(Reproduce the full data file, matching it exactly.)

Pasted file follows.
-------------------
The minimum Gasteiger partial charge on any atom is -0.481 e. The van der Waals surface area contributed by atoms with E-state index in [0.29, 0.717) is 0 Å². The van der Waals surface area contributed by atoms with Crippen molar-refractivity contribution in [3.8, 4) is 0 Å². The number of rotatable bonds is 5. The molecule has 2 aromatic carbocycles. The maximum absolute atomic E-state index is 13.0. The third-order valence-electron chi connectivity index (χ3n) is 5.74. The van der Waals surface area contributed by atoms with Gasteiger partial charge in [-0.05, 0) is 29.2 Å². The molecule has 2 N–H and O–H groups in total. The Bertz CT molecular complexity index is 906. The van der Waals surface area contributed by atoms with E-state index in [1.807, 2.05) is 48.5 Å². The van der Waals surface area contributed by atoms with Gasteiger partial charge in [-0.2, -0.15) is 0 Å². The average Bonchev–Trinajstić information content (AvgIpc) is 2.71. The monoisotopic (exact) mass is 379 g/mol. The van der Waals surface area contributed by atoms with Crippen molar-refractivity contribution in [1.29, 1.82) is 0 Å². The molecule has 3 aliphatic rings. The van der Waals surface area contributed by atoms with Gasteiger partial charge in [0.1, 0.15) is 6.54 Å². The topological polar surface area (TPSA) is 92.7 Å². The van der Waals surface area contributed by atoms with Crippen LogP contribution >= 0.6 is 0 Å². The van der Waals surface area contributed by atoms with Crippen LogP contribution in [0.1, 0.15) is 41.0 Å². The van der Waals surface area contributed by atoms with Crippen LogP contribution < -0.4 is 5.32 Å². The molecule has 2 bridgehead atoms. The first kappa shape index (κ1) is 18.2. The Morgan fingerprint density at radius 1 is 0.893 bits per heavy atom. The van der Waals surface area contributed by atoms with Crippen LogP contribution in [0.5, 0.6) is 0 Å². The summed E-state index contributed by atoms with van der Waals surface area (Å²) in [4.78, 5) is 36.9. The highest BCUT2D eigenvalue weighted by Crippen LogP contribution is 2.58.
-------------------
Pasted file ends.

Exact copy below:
The minimum Gasteiger partial charge on any atom is -0.481 e. The van der Waals surface area contributed by atoms with E-state index in [0.29, 0.717) is 0 Å². The van der Waals surface area contributed by atoms with Crippen molar-refractivity contribution in [3.8, 4) is 0 Å². The number of rotatable bonds is 5. The molecule has 2 aromatic carbocycles. The maximum absolute atomic E-state index is 13.0. The third-order valence-electron chi connectivity index (χ3n) is 5.74. The van der Waals surface area contributed by atoms with Gasteiger partial charge in [-0.05, 0) is 29.2 Å². The molecule has 2 N–H and O–H groups in total. The Bertz CT molecular complexity index is 906. The van der Waals surface area contributed by atoms with E-state index in [1.807, 2.05) is 48.5 Å². The van der Waals surface area contributed by atoms with Gasteiger partial charge in [-0.2, -0.15) is 0 Å². The average Bonchev–Trinajstić information content (AvgIpc) is 2.71. The monoisotopic (exact) mass is 379 g/mol. The van der Waals surface area contributed by atoms with Crippen molar-refractivity contribution in [1.29, 1.82) is 0 Å². The molecule has 3 aliphatic rings. The van der Waals surface area contributed by atoms with Gasteiger partial charge in [0.1, 0.15) is 6.54 Å². The topological polar surface area (TPSA) is 92.7 Å². The van der Waals surface area contributed by atoms with Crippen LogP contribution >= 0.6 is 0 Å². The van der Waals surface area contributed by atoms with Crippen LogP contribution in [0.1, 0.15) is 41.0 Å². The van der Waals surface area contributed by atoms with Crippen LogP contribution < -0.4 is 5.32 Å². The molecule has 2 bridgehead atoms. The first kappa shape index (κ1) is 18.2. The Morgan fingerprint density at radius 1 is 0.893 bits per heavy atom. The van der Waals surface area contributed by atoms with Crippen LogP contribution in [0.5, 0.6) is 0 Å². The summed E-state index contributed by atoms with van der Waals surface area (Å²) in [4.78, 5) is 36.9. The highest BCUT2D eigenvalue weighted by Crippen LogP contribution is 2.58.